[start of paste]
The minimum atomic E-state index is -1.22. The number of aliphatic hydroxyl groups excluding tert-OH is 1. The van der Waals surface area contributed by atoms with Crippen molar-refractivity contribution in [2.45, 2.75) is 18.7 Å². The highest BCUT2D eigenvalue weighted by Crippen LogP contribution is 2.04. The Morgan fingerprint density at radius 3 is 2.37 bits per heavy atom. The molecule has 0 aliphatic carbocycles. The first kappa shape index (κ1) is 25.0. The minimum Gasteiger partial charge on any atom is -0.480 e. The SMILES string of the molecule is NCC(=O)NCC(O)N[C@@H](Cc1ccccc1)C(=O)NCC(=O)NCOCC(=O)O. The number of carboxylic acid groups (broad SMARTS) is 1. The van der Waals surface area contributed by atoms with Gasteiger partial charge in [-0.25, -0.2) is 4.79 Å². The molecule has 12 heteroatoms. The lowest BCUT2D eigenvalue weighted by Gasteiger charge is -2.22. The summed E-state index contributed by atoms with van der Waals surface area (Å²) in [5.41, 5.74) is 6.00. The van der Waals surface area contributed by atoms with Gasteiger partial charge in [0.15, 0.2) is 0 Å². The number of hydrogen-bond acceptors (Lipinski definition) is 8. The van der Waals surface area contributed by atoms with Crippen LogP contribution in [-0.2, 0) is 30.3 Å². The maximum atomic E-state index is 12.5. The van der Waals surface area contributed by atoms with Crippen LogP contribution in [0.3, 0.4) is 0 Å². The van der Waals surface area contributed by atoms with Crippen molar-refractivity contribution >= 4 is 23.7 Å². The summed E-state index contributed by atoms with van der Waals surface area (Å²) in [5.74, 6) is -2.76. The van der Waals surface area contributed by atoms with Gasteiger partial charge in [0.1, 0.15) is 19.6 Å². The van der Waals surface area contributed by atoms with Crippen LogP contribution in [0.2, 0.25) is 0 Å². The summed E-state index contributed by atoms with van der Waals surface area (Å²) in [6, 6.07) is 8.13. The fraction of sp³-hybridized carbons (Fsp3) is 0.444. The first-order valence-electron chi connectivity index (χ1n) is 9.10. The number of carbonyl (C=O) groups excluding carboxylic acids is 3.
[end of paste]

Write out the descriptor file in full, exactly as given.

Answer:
The minimum atomic E-state index is -1.22. The number of aliphatic hydroxyl groups excluding tert-OH is 1. The van der Waals surface area contributed by atoms with Crippen molar-refractivity contribution in [2.45, 2.75) is 18.7 Å². The highest BCUT2D eigenvalue weighted by Crippen LogP contribution is 2.04. The Morgan fingerprint density at radius 3 is 2.37 bits per heavy atom. The molecule has 0 aliphatic carbocycles. The first kappa shape index (κ1) is 25.0. The minimum Gasteiger partial charge on any atom is -0.480 e. The SMILES string of the molecule is NCC(=O)NCC(O)N[C@@H](Cc1ccccc1)C(=O)NCC(=O)NCOCC(=O)O. The number of carboxylic acid groups (broad SMARTS) is 1. The van der Waals surface area contributed by atoms with Gasteiger partial charge in [-0.25, -0.2) is 4.79 Å². The molecule has 12 heteroatoms. The lowest BCUT2D eigenvalue weighted by Gasteiger charge is -2.22. The summed E-state index contributed by atoms with van der Waals surface area (Å²) in [5.41, 5.74) is 6.00. The van der Waals surface area contributed by atoms with Gasteiger partial charge in [0.15, 0.2) is 0 Å². The number of hydrogen-bond acceptors (Lipinski definition) is 8. The van der Waals surface area contributed by atoms with Crippen LogP contribution in [-0.2, 0) is 30.3 Å². The maximum atomic E-state index is 12.5. The van der Waals surface area contributed by atoms with Crippen LogP contribution in [0.3, 0.4) is 0 Å². The van der Waals surface area contributed by atoms with Crippen molar-refractivity contribution >= 4 is 23.7 Å². The summed E-state index contributed by atoms with van der Waals surface area (Å²) in [5.74, 6) is -2.76. The van der Waals surface area contributed by atoms with Gasteiger partial charge in [0.1, 0.15) is 19.6 Å². The van der Waals surface area contributed by atoms with Crippen LogP contribution in [0.2, 0.25) is 0 Å². The summed E-state index contributed by atoms with van der Waals surface area (Å²) in [6, 6.07) is 8.13. The fraction of sp³-hybridized carbons (Fsp3) is 0.444. The first-order valence-electron chi connectivity index (χ1n) is 9.10. The number of carbonyl (C=O) groups excluding carboxylic acids is 3.